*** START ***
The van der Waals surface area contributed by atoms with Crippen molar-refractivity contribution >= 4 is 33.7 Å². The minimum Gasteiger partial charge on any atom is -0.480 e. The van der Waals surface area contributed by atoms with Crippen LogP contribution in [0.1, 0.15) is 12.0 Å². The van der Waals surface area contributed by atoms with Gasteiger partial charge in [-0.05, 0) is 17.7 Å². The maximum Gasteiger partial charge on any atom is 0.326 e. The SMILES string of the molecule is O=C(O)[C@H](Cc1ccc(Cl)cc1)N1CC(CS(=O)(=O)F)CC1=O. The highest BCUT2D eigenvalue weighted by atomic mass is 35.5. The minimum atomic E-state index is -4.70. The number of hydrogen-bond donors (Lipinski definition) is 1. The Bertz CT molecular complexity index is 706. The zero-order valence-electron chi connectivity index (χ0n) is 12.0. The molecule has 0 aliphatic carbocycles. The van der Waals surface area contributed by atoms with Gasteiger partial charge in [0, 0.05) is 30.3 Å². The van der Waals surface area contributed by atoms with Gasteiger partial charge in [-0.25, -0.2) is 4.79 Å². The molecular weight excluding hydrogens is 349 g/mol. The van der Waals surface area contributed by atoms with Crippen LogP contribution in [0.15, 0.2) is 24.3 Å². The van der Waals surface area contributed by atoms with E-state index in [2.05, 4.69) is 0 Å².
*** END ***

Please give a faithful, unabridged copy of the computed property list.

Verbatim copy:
The van der Waals surface area contributed by atoms with Crippen molar-refractivity contribution >= 4 is 33.7 Å². The minimum Gasteiger partial charge on any atom is -0.480 e. The van der Waals surface area contributed by atoms with Crippen LogP contribution in [0.1, 0.15) is 12.0 Å². The van der Waals surface area contributed by atoms with Gasteiger partial charge in [-0.05, 0) is 17.7 Å². The maximum Gasteiger partial charge on any atom is 0.326 e. The SMILES string of the molecule is O=C(O)[C@H](Cc1ccc(Cl)cc1)N1CC(CS(=O)(=O)F)CC1=O. The highest BCUT2D eigenvalue weighted by atomic mass is 35.5. The minimum atomic E-state index is -4.70. The number of hydrogen-bond donors (Lipinski definition) is 1. The Bertz CT molecular complexity index is 706. The zero-order valence-electron chi connectivity index (χ0n) is 12.0. The molecule has 0 aliphatic carbocycles. The van der Waals surface area contributed by atoms with Gasteiger partial charge in [0, 0.05) is 30.3 Å². The van der Waals surface area contributed by atoms with Gasteiger partial charge in [-0.25, -0.2) is 4.79 Å². The molecular weight excluding hydrogens is 349 g/mol. The van der Waals surface area contributed by atoms with Crippen LogP contribution in [0.15, 0.2) is 24.3 Å². The van der Waals surface area contributed by atoms with E-state index in [2.05, 4.69) is 0 Å².